The last book I read by Renee Miller was Eat The Rich, an amusing and thought-provoking account about aliens taking over Earth. It was a yarn as packed with intrigue as it was filled with thought-provoking glimpses of the emptiness of modern-day life for middle-income earners, while taking an uncommonly serious look at homelessness.
Eat The Rich also shone a spotlight on the political workings of a contemporary democratic society, thereby deconstructing a few of its myths while also showing that an authoritarian alternative is not worth contemplating. Yes, the political class were largely portrayed as self-serving charlatans constantly pandering to the whims of the majority, yet what would become of us if we did not have these specimens of humanity to carry out the sordid business of politicking? Miller uses an alien invasion to successfully tease out these questions.
So it was with great excitement that I picked up Miller’s short story Church, in which she pits believers of traditional faith against those running a latter-day cult. I might be glaringly ignorant to be suspicious of all cults, although experience has taught me to be wary of anyone trying too hard to sell me anything. However it was great to be able to visit and live amongst a cult via Miller’s book, which pits those blinded by greed against those blinded by faith, so that the reader is led to ask which of the two is worse.
The fictitious Zabian cult developed by Miller is one which (surprise, surprise) preys on the weak and infirm, in an effort to access and hoover up the cash in their victims’ bank accounts. While reading this book I had this suspicion that Miller might also try to show that traditional belief systems are not all that different from cults, but I was in for a surprise. As in ‘Eat The Rich’, ‘Church’ walks the line really well between black humour and tragedy, and contains the odd side-splitting moment like the cult’s choice of music at the end of their first ceremony.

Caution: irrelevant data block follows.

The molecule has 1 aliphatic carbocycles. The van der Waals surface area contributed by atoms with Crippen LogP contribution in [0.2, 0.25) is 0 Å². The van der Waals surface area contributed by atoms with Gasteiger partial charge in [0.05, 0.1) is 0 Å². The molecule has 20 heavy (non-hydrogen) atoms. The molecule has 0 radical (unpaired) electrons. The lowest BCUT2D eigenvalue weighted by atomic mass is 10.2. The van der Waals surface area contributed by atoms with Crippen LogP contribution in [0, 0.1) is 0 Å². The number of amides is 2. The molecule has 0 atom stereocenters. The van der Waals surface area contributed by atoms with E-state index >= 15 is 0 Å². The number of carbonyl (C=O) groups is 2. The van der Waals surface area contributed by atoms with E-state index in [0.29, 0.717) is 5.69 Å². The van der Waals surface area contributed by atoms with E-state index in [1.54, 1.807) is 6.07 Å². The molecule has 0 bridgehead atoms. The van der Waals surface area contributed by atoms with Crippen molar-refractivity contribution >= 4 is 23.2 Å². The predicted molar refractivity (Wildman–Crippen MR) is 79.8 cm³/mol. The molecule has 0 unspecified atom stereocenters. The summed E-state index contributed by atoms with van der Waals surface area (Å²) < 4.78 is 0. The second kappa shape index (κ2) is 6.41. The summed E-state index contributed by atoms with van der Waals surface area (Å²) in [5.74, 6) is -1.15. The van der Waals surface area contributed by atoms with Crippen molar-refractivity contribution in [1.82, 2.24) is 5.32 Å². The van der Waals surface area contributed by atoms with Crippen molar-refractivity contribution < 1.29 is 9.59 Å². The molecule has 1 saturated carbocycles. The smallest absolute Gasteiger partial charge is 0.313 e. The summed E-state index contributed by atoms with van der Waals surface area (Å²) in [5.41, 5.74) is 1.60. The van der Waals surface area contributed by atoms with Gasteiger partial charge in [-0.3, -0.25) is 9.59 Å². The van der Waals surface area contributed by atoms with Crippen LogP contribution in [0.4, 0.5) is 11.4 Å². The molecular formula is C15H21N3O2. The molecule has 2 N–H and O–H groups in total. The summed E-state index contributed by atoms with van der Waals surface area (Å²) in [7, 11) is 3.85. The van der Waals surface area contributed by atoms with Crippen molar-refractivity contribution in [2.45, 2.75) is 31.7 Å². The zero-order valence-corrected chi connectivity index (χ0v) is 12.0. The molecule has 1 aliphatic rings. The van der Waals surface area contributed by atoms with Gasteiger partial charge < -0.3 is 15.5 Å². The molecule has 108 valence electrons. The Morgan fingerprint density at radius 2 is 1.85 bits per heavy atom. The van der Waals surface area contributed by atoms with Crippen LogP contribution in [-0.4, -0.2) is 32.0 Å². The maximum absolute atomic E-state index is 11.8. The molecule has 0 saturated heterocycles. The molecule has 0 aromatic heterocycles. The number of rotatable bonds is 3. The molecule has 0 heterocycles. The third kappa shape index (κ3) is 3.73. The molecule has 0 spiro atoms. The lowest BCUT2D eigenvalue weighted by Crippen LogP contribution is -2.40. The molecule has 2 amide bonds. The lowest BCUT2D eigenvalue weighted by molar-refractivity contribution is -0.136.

Although this is a short story, there is ample enough background provided by the author to understand most of her main characters’ motivations. For the cult leaders it’s obviously about doing anything possible to swindle their physically abused and drugged up flock, while the Christian anti-hero Ray is rescued by faith but ultimately plagued by lust, a fatal attraction which spurs him into knowingly stepping into a nightmare which ultimately exceeds his worst fears. Miller’s writing should appeal to readers who enjoy grim and dark undertones, with much left to the imagination since Miller does not provide an explanation to absolutely everything, such as the passing of a central female character.
The author expertly balances the darkly humorous with the outrageous, therefore rendering the ruthless, deceiving cult leader Darius as revolting a character as he is enthralling (think Joe Exotic from the ‘Tiger King’, although probably more evil). Darius does his best to run the cult with a seasoned hand, his cruelty complemented by a good deal of resourcefulness since he often has to think quickly on his feet to undo many of the hitches which he encounters.
As expected, Miller’s writing is at all times confronting, containing violence, abuse, horror and gore aplenty. Yet overall, I somehow found it a breezy and delightful read, except for the rodents’ scene, which made me feel a bit uncomfortable (understatement of the century). At the very core of the grim and haunting story is Ray’s huge internal struggle, as he does his best to keep a hold on his Christian faith, despite the best (and worst) efforts of the Zabian cult leaders who are desperate for his money. The story’s ending is quite abrupt, yet it’s a phrase uttered by a man condemned to a grisly end, a few lines before the end, which serves to underline which faith is more genuine (depending on which way you look at it).
So anyway, Church is a 5/5 star read. Miller’s writing is truly cutting edge and it is once again apparent from this short story that she is true to her own voice and strikes her own path, regardless of any prevailing commercial trends. She writes whatever the hell she likes with unbridled freedom, which keeps her writing fresh and relevant.